613, 816 S.W.2d 598, 601 (1991) (reasoning that "[t]he
literal language of Rule 28.3(a) states simply that the
period required by a competency examination is
excluded"). Because the State established that at least
209 days were excludable, the circuit court did not err in
denying Perkinss motion to dismiss.
Perkins also argues that his case must be reversed and
remanded for a new trial because the circuit court abused its
discretion in limiting his cross-examination of the victim,
Wilber Johnson. The circuit court enjoys wide latitude to
impose reasonable limitations during cross-examination of
matters that are slightly relevant. Gordon v. State,
326 Ark. 90, 94, 931 S.W.2d 91, 93 (1996). The decision to
admit or exclude evidence is within the sound discretion of
the circuit court, and we will not reverse that decision
absent a manifest abuse of discretion. E.g.,
Scamardo v. State, 2013 Ark. 163, at 7, 426 S.W.3d
Specifically, Perkins contends the circuit court erred in not
allowing him to ask six questions during Johnsons
cross-examination. Immediately prior to the questions,
Perkins attempted to admit several pages of Johnsons UAMS
medical records as defense exhibits. The circuit court ruled
that the proffered reports were irrelevant because they did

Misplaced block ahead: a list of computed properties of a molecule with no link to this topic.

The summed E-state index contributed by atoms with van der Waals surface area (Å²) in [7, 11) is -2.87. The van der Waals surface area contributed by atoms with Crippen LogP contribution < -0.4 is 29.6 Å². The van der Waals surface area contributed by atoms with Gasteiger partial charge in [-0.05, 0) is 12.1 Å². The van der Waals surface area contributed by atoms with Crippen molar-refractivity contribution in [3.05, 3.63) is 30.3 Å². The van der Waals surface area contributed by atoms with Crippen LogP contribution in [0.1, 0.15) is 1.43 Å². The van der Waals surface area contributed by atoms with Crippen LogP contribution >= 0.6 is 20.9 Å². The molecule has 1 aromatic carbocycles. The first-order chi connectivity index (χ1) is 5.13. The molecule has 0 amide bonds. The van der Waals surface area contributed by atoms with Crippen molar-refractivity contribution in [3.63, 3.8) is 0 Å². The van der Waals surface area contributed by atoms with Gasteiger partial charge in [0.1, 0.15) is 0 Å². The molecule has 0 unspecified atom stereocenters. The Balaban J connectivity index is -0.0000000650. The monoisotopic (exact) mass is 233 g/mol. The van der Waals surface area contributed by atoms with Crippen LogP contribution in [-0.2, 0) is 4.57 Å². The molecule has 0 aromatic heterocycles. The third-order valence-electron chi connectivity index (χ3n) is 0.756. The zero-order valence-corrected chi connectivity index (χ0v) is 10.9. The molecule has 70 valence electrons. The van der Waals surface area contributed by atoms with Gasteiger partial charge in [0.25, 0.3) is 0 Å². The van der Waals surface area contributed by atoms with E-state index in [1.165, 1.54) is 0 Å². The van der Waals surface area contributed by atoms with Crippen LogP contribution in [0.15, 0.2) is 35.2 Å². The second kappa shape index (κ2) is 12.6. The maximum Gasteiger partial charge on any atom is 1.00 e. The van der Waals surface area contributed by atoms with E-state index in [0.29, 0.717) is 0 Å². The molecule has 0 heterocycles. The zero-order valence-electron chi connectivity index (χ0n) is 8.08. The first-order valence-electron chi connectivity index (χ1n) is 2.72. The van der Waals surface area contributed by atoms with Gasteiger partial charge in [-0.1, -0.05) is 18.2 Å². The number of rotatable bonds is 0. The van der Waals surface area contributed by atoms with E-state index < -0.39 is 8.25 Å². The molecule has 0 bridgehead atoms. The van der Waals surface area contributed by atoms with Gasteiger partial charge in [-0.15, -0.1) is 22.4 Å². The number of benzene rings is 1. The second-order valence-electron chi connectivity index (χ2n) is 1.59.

not make it more or less likely that a battery occurred.
Nevertheless, Perkins engaged the court in the following
[THE DEFENSE]: Your Honor, can I ask questions from these
reports summarized and see what his response is?
THE COURT: Well, lets see what the question is.
[THE DEFENSE]: Im going to ask him if on the night that he
was brought in or a few days later on the 11th he accused the
UAMS of stealing his keys and his money. Thats the first
[THE STATE]: No, Your Honor. There is an objection to
THE COURT: What is the objection? Relevancy?
[THE STATE]: Yes, Your Honor.
THE COURT: Sustained.
[THE DEFENSE]: [No.] 7 is the question I wanted to ask him
about his psychiatric history, you know.
[THE STATE]: Objection, relevance.
THE COURT: Lets hear what the question is. Whats your
[THE DEFENSE]: You allegedly had a psychiatry - history of
psychiatry. Can you tell us what thats all about?
[THE STATE]: Object.
THE COURT: Sustained.
[THE DEFENSE]: No. 8, you were incoherent when you went in.
And obviously, I put that to the fact he was incoherent in
the hospital. How could he ...